So, as you work toward focusing your mind, and hearing your sounds (whether chanted aloud or mentally), expect that the Cosmos/the One will respond resonantly. Ideas may come that are good reminders for the day or for the rest of your life. If you would like to take a moment to make note of them, I remember the Master saying this is alright. Just return to a powerful focus after you have completed your note taking.

I often make quick notes into my smartphone, and then return to my meditation. (On my return home, those notes, through wifi, are automatically on my computer). My note-taking during sadhana began when I was the kitchen manager at the 3ho foundation Summer and Winter Solstice sadhanas, large yoga events held bi-annually in the United States. Essential reminders for the day’s meals would flash through my mind at morning sadhana.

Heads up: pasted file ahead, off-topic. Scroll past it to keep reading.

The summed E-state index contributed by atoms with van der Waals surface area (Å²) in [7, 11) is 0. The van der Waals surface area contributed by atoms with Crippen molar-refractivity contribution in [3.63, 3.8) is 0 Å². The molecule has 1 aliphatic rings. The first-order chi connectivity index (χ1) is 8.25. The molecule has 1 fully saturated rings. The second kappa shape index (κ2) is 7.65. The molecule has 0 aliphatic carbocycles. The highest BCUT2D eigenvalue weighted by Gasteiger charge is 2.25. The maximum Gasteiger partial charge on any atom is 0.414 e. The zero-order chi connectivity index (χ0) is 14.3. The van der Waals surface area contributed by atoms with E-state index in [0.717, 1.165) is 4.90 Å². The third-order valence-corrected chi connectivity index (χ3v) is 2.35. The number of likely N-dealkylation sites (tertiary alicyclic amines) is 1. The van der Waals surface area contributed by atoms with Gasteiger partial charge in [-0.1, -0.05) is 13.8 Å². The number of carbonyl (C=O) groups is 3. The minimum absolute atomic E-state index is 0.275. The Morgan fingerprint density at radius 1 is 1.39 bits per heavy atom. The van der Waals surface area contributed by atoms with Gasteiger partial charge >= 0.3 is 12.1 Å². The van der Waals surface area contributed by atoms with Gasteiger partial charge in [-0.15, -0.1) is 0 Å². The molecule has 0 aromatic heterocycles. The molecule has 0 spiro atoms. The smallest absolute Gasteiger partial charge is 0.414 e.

If I had not carried a small notebook to sadhana, I might have forgotten ideas related to more optimal food prep or service.

 

Excerpt From: 'The Essential Element' book
How to get the most out of Yogi Bhajan's core teaching - Morning Sadhana
and why you won't want to miss it!
By S.S. Jot Singh Khalsa

 

Kundalini Yoga

“Kundalini Yoga is the science to unite the finite with Infinity, and it’s the art to experience Infinity in the finite.”
-Yogi Bhajan, 10/27/88

Kundalini Yoga is called the Yoga of Awareness. It is a dynamic, powerful tool that is designed to give you an experience of your soul.